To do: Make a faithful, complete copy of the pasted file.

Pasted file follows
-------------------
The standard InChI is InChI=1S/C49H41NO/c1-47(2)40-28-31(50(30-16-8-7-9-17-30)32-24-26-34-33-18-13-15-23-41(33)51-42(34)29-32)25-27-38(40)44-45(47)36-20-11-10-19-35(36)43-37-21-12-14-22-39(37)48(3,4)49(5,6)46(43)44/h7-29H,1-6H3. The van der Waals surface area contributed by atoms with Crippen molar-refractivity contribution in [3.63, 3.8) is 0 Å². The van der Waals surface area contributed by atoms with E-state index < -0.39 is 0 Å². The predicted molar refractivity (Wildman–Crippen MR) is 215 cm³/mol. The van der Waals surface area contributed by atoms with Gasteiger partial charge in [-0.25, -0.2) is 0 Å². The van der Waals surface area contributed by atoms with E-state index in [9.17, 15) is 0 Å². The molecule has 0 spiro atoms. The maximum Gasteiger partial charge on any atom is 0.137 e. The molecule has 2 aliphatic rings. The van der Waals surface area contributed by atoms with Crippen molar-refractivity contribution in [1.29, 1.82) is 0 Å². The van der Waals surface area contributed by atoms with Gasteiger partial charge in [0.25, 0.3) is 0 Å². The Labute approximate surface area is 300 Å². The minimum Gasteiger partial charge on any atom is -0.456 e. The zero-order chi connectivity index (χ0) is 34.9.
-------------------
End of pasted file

The standard InChI is InChI=1S/C49H41NO/c1-47(2)40-28-31(50(30-16-8-7-9-17-30)32-24-26-34-33-18-13-15-23-41(33)51-42(34)29-32)25-27-38(40)44-45(47)36-20-11-10-19-35(36)43-37-21-12-14-22-39(37)48(3,4)49(5,6)46(43)44/h7-29H,1-6H3. The van der Waals surface area contributed by atoms with Crippen molar-refractivity contribution in [3.63, 3.8) is 0 Å². The van der Waals surface area contributed by atoms with E-state index < -0.39 is 0 Å². The predicted molar refractivity (Wildman–Crippen MR) is 215 cm³/mol. The van der Waals surface area contributed by atoms with Gasteiger partial charge in [-0.25, -0.2) is 0 Å². The van der Waals surface area contributed by atoms with E-state index in [9.17, 15) is 0 Å². The molecule has 0 spiro atoms. The maximum Gasteiger partial charge on any atom is 0.137 e. The molecule has 2 aliphatic rings. The van der Waals surface area contributed by atoms with Crippen molar-refractivity contribution in [1.29, 1.82) is 0 Å². The van der Waals surface area contributed by atoms with Gasteiger partial charge in [0.25, 0.3) is 0 Å². The Labute approximate surface area is 300 Å². The minimum Gasteiger partial charge on any atom is -0.456 e. The zero-order chi connectivity index (χ0) is 34.9.